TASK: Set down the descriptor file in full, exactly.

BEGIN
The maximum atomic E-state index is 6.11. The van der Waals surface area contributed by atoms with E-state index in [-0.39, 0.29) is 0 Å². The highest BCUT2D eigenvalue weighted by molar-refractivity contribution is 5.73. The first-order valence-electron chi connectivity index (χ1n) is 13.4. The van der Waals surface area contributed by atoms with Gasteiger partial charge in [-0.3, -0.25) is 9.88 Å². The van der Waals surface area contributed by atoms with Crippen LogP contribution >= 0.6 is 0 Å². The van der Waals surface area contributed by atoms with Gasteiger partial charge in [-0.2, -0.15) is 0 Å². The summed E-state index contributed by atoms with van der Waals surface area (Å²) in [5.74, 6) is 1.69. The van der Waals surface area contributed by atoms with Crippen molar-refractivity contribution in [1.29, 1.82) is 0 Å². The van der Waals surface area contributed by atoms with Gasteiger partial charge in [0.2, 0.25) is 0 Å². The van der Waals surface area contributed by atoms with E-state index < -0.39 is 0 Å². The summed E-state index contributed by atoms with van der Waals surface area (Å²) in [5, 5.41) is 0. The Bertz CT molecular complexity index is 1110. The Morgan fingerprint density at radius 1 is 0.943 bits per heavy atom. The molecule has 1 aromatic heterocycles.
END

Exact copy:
The maximum atomic E-state index is 6.11. The van der Waals surface area contributed by atoms with E-state index in [-0.39, 0.29) is 0 Å². The highest BCUT2D eigenvalue weighted by molar-refractivity contribution is 5.73. The first-order valence-electron chi connectivity index (χ1n) is 13.4. The van der Waals surface area contributed by atoms with Gasteiger partial charge in [-0.3, -0.25) is 9.88 Å². The van der Waals surface area contributed by atoms with Crippen LogP contribution >= 0.6 is 0 Å². The van der Waals surface area contributed by atoms with Gasteiger partial charge in [-0.2, -0.15) is 0 Å². The summed E-state index contributed by atoms with van der Waals surface area (Å²) in [5.74, 6) is 1.69. The van der Waals surface area contributed by atoms with Crippen molar-refractivity contribution in [1.29, 1.82) is 0 Å². The van der Waals surface area contributed by atoms with Gasteiger partial charge in [0.2, 0.25) is 0 Å². The van der Waals surface area contributed by atoms with E-state index < -0.39 is 0 Å². The summed E-state index contributed by atoms with van der Waals surface area (Å²) in [5, 5.41) is 0. The Bertz CT molecular complexity index is 1110. The Morgan fingerprint density at radius 1 is 0.943 bits per heavy atom. The molecule has 1 aromatic heterocycles.